Paddy Chayefsky famously said,
"As soon as I figure out the theme of my play,
I write it down on a thin strip of paper and
Scotch-tape it to the front of my typewriter.
After that, nothing goes into the play that isn't on-theme."
Pause and reflect. "What is this project about?"
"What is its theme?"
"Is every element serving that theme?"
- Steven Pressfield
Do the Work
We've all been there.
On a writer's high, inspiration coming, words flowing, we feel unstoppable.
The next day, month, year, we return to our work and see that this tangent has nothing to do with the point of our project.
As the creator, tangents are our fake heaven and our real pergatory.
They flow, uninterrupted, as we shout, "This was be meant to be!"
As the creator, tangents are hard to spot.
Surely, if it inspires US while we work, it will inspire those who are reading our work?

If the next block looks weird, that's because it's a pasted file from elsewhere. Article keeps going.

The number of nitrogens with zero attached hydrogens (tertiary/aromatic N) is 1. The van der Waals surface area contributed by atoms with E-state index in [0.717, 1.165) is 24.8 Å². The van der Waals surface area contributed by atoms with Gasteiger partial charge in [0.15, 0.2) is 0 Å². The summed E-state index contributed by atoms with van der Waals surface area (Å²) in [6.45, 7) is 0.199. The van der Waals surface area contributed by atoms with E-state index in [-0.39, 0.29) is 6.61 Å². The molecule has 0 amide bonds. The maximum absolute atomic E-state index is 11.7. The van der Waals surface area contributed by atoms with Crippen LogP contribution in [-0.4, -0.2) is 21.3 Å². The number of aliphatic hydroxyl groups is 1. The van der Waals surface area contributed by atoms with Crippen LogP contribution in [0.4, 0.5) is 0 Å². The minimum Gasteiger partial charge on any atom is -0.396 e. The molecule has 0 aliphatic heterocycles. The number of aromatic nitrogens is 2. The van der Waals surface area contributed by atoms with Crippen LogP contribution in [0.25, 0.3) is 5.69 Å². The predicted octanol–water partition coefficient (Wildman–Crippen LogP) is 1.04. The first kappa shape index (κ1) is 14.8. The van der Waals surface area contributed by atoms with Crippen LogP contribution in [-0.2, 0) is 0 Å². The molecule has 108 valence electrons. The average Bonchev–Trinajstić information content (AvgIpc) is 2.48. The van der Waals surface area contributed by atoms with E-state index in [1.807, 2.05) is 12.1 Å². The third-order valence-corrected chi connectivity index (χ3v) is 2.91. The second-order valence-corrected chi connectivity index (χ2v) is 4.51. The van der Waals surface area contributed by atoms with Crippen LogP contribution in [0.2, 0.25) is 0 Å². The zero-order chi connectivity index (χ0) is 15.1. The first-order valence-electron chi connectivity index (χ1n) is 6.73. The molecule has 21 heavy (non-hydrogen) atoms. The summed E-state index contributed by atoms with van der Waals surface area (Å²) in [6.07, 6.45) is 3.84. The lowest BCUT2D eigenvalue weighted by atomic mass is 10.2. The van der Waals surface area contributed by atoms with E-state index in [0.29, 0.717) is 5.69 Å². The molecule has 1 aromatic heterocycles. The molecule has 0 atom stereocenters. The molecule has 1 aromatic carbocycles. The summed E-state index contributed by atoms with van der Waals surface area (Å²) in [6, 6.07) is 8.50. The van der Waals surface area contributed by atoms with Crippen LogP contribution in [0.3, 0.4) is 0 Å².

As the creator, tangents are often a means to an end.
Tangents give us the inspiration we need to take the next step in our work, to feel like we're on the right track. They enable us during dry spells. They help us stay afloat when the next storm of self-doubt hits.
That does not mean that they have a guaranteed spot in our final product.
And that is okay.
Is your theme easy to spot, easy to remember, and easy to jolt you back on track?
20 Feb 2016
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